Justice Department attorneys want to give one of the myriad lawsuits accusing President Trump of violating the Constitution’s emoluments clause a quick death.
In a court filing late Monday, DOJ attorneys sought permission to appeal immediately a September ruling that found nearly 200 members of Congress do have standing to sue Trump for violating the Constitution’s emoluments clause.
Government attorneys argue that allowing the appeal would “materially advance the termination of this litigation.”
“If the D.C. Circuit decides the issue in the President’s favor, this case would be dismissed, thereby avoiding the need to address Plaintiffs’ novel Foreign Emoluments Clause claim and preserving both the Court’s and the parties’ resources,” attorneys from the Justice Department’s civil division write in the filing.
U.S. District Judge Emmett Sullivan of Washington, D.C., ruled in late September that members of Congress have standing to sue Trump over the alleged emoluments violation. The members argue in their lawsuit that Trump’s receipt of gifts – through his self-branded hotel chain, foreign intellectual property rights, and The Apprentice TV licensing fees – constitute foreign governmental gifts that should be subject to congressional approval under the Constitution.
Andy Grewal, a law professor at the University of Iowa, said that “judges grant these types of requests if they can in fact speed up the end of the litigation.”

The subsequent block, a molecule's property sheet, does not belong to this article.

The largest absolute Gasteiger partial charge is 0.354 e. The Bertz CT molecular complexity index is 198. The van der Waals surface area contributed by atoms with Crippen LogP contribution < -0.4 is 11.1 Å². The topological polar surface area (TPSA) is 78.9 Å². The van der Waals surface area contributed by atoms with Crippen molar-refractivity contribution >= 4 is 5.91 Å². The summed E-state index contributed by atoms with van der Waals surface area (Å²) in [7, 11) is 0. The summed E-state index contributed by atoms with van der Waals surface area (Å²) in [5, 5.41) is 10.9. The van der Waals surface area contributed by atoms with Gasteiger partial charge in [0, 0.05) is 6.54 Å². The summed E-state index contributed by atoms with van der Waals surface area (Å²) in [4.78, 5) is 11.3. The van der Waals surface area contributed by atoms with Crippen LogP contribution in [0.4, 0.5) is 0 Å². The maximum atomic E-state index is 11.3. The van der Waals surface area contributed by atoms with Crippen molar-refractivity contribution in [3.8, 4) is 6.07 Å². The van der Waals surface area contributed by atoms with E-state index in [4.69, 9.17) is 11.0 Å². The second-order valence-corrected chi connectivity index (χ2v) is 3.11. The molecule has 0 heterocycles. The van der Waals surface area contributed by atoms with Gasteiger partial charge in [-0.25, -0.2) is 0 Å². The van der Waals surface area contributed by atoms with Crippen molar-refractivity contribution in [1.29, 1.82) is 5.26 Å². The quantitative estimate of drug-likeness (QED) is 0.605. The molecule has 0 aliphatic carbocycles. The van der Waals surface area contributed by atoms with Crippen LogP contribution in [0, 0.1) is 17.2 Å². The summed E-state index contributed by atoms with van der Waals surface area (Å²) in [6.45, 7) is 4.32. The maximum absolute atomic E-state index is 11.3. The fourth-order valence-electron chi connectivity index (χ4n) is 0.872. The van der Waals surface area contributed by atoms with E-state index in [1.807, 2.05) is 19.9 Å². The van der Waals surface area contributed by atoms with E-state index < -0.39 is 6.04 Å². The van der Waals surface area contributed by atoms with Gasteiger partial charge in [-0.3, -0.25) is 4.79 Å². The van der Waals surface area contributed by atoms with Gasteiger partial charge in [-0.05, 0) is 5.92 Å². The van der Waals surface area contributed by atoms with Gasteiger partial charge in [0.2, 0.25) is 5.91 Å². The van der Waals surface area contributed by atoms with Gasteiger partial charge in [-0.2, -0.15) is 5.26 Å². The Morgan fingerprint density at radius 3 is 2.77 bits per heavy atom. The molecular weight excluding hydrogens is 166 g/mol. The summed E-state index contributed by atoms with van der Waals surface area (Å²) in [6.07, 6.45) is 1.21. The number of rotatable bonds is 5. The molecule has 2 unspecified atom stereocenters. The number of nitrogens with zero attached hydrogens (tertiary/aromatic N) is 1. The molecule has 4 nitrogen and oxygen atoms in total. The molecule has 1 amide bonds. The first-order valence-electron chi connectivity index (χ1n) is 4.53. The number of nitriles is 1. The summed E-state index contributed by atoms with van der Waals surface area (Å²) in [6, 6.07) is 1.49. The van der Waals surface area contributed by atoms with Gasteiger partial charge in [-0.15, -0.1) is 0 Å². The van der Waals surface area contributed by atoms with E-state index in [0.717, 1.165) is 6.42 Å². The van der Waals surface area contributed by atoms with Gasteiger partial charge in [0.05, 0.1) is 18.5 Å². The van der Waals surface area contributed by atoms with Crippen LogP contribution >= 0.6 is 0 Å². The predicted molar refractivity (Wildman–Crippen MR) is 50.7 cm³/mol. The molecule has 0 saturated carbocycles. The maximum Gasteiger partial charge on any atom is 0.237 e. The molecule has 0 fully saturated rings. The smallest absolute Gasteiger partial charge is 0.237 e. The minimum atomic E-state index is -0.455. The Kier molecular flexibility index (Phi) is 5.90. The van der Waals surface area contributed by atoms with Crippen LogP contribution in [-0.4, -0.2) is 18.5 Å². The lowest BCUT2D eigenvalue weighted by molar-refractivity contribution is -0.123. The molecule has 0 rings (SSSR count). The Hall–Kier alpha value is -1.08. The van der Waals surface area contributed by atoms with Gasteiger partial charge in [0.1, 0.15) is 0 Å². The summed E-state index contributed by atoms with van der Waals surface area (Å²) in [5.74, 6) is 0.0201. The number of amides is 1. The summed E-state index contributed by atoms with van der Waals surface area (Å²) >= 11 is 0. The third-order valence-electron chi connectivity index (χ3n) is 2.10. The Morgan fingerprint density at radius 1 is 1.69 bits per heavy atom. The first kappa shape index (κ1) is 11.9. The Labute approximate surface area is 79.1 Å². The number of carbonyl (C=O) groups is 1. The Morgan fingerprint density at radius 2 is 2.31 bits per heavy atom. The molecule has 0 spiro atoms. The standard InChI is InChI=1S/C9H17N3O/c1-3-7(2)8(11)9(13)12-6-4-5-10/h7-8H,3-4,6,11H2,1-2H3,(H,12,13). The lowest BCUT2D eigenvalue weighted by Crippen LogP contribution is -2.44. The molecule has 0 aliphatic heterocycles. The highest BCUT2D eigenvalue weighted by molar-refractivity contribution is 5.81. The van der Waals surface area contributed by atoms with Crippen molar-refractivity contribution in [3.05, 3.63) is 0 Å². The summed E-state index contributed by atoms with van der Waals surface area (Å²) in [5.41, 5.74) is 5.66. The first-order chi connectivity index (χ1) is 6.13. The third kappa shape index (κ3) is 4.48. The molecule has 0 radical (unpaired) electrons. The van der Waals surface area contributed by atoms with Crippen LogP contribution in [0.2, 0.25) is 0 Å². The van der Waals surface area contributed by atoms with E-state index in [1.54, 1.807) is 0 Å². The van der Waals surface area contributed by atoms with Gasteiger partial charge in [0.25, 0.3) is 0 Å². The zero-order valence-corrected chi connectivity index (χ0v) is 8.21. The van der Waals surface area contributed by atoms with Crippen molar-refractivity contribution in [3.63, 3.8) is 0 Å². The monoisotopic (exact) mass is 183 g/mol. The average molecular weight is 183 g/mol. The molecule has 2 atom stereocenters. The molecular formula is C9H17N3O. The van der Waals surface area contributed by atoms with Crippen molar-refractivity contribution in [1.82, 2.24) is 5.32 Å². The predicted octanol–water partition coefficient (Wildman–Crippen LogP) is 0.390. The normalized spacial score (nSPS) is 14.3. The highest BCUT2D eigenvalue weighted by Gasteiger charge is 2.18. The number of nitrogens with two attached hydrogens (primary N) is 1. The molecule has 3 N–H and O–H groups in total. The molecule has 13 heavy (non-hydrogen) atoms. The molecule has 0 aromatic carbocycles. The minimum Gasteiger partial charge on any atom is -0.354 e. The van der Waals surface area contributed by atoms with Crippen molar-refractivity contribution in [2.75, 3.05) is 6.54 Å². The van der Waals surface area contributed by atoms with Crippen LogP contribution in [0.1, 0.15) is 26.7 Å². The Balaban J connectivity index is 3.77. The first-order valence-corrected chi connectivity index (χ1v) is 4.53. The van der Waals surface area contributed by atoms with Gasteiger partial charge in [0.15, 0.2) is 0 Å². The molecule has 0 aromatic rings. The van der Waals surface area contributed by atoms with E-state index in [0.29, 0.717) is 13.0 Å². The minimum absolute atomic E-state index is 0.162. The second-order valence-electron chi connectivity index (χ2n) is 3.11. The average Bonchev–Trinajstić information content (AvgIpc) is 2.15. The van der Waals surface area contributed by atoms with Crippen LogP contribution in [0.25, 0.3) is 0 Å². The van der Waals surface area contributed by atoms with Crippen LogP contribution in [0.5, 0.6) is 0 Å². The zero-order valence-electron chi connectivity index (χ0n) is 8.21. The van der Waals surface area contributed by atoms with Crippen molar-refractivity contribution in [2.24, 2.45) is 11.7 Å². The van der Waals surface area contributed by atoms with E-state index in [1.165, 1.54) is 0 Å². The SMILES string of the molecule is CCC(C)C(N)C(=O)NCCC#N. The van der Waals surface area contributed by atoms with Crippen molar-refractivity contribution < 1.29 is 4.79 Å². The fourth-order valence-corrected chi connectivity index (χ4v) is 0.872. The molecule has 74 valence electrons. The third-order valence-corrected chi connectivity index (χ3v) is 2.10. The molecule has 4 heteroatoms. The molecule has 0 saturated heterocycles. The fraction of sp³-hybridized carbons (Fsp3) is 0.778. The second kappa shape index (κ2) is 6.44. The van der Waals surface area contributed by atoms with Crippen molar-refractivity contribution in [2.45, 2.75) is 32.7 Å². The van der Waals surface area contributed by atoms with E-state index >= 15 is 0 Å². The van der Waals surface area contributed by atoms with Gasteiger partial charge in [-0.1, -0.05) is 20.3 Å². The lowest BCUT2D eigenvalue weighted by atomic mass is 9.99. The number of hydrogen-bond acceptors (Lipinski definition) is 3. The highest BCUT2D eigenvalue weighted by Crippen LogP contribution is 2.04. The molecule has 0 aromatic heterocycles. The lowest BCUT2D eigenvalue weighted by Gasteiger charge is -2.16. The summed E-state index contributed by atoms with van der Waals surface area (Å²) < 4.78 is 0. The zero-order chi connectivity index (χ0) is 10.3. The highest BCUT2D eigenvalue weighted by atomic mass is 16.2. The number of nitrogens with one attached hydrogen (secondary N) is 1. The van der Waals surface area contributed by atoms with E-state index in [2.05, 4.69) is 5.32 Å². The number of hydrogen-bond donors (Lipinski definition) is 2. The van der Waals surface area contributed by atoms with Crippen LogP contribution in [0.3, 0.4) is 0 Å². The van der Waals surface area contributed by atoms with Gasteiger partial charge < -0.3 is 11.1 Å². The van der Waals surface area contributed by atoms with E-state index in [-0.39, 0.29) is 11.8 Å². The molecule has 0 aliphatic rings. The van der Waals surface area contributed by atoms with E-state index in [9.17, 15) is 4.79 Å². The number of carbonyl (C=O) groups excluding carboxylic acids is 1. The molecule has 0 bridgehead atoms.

“The idea is that if you resolve this one issue, this will end quickly,” he said. “And that’s a reason to grant the request.”
Sullivan’s September ruling only rejected half of an attempt by the Trump Administration to quash the lawsuit. The judge did not rule on the other half – on whether Trump-owned companies taking money from foreign governments counts as an emolument.
Regardless, the government slammed Sullivan’s ruling as “in substantial tension” with legal precedent.
“Congress can still vote on whether to consent or to withhold consent to the President’s alleged acceptance of foreign emoluments,” government attorneys argue. “If the President’s past alleged violations cannot be adequately remedied by congressional action now, it is not clear how this Court would be in a better position to provide a remedy.”
Since Sullivan’s ruling only concerned standing and came at an early stage in the court case, the government needs permission to file an immediate appeal.
Sen. Richard Blumenthal (D-CT) and then-Rep. John Conyers Jr. (D-MI) filed the lawsuit in June 2017, along with 194 other Democratic members of Congress.
The suit alleges that foreign governments have used Trump’s businesses to exercise influence on the executive branch. It specifically cites instances like the granting of foreign patents to Trump-owned businesses and foreign diplomats renting Trump hotel rooms en masse as examples of emoluments that were accepted without congressional approval.
“Because [Trump] has failed to come to Congress and seek its consent for at least some foreign emoluments that have been the subject of public reporting, it is impossible to know whether Defendant has also accepted, or plans to accept, other foreign emoluments that have not yet been made public,” the members alleged in the lawsuit, adding that Trump’s acceptance of the gifts had “thwarted the transparency that the ‘Consent of Congress’ provision was designed to provide.”
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